Amazon Unveils Public Data Sets
Service provides access to a centralized repository of publicly available scientific, demographic, and medical data
Amazon Web Services (AWS) grabbed headlines last month for extending its Elastic Compute Cloud, better known as EC2, to Europe. The suite of Web services designed to provide resizable compute capacity in the cloud is now available to overseas developers. Amazon claims about 440,000 Linux and Unix developers in the United States now use EC2.
Perhaps more important for developers was AWS' earlier (and quieter) launch of "Public Data Sets on AWS," a service that provides access to a centralized repository of publicly available scientific, demographic, and medical data that can be integrated into AWS cloud-based applications. The repository hosts nonconfidential data sets from such massive DBs as the U.S. Census databases, 3-D chemical structures provided by Indiana University, and an annotated form of the Human Genome from Ensemble, among others. More data is coming, Amazon said, including a "wide range of economic statistics from the Bureau of Economic Analysis and additional scientific data sets."
AWS is hosting these data sets at no charge, but users must have an EC2 account and pay for the compute and storage their applications consume when they access the data.
According to Adam Selipsky, vice president of product management and developer relations for AWS, select public data sets are hosted on EC2 as Amazon "Elastic Block Store" (EBS) snapshots. EC2 users can access this data by creating their own EBS volumes, he said, using the public data set snapshots as a starting point. They are then able to access, modify, and perform computations on these volumes directly via their EC2 instances.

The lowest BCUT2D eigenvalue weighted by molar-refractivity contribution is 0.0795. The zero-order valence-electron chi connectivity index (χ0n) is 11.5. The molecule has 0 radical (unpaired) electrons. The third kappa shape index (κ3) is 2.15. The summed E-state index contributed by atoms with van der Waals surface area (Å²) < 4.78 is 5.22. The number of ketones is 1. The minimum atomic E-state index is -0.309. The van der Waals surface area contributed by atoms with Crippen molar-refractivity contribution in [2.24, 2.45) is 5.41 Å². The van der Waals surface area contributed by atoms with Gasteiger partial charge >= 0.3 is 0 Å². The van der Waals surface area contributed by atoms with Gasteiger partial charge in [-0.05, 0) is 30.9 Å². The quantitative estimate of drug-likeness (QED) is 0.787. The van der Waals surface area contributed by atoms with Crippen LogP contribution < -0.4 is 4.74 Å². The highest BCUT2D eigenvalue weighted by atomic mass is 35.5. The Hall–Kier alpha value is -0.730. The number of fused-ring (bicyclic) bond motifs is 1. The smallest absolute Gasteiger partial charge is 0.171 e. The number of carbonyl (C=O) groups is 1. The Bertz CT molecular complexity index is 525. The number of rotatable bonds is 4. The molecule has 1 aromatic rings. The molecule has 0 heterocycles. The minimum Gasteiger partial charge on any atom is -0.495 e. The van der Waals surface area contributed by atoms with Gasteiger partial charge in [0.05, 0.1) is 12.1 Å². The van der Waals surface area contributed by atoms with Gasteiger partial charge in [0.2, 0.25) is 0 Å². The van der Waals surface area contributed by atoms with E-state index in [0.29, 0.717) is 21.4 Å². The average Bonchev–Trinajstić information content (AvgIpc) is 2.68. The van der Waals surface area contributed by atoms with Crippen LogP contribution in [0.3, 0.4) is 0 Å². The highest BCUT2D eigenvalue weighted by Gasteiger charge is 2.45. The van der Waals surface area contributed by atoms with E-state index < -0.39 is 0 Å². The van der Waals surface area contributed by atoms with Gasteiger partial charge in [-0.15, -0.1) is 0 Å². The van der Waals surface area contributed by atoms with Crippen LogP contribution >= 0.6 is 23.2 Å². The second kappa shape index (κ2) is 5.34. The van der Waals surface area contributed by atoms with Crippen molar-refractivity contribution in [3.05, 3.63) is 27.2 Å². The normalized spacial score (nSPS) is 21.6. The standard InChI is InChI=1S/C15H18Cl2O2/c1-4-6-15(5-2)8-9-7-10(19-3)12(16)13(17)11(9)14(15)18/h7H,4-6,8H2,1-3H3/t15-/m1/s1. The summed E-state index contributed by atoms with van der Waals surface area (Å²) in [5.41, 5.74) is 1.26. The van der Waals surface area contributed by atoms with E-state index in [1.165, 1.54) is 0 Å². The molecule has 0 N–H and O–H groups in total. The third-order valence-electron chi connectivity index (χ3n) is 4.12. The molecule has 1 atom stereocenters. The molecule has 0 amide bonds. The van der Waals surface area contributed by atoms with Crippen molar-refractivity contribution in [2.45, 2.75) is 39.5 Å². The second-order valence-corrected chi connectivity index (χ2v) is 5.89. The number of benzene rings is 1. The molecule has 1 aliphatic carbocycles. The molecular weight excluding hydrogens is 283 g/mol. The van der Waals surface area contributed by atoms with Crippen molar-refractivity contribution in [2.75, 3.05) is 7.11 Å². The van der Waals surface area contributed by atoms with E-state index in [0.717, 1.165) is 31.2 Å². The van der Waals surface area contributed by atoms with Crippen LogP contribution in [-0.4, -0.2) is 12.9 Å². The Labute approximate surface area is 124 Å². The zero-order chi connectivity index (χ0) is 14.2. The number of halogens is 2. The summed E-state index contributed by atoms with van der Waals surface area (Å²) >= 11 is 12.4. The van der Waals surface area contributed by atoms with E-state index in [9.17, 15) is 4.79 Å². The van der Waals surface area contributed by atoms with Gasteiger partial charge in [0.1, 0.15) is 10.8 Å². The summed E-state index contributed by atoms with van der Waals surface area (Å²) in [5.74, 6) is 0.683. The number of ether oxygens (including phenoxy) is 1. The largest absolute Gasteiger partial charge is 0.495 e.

"We delivered the first Web service in July of 2002," Selipsky said. "And we've been working to lower the barriers to entry ever since. We are making it possible for our customers to succeed based on their ideas, not their resources."
It appears that at least one of the goals behind the Public Data Sets on AWS is to lure the scientific community into its cloud. At least two from that community already like the idea: Dr. Peter Tonellato from the Harvard Medical School and Dr. Glenn Proctor, Ensembl Software Coordinator at the European Bioinformatics Institute.
"Public Data Sets on AWS will enable me and many of my colleagues to collaborate with each other by sharing our commonly used data sets, research environments and tools," Tonellato said in a statement. "We can set up a controlled environment in minutes, run our computational analysis for a couple of hours, and shut down the environment. Our results are completely repeatable."
"Bioinformatics is a hugely exciting area which is providing much insight into our understanding of biology and, particularly, the genetic basis of many human diseases like cancer and diabetes," Proctor said in a statement. "The genome is a complex thing, however; it presents us with a potential source of invaluable information but also with great challenges in how to store, analyze and annotate it, and how to make both the raw genomic information and our annotations available to as many people as possible. ... Amazon EC2 allows us to go even further and make all our data available in a robust, scalable and flexible form that anyone with an AWS account can use."
John K. Waters is the editor in chief of a number of Converge360.com sites, with a focus on high-end development, AI and future tech. He's been writing about cutting-edge technologies and culture of Silicon Valley for more than two decades, and he's written more than a dozen books. He also co-scripted the documentary film Silicon Valley: A 100 Year Renaissance, which aired on PBS. He can be reached at firstname.lastname@example.org.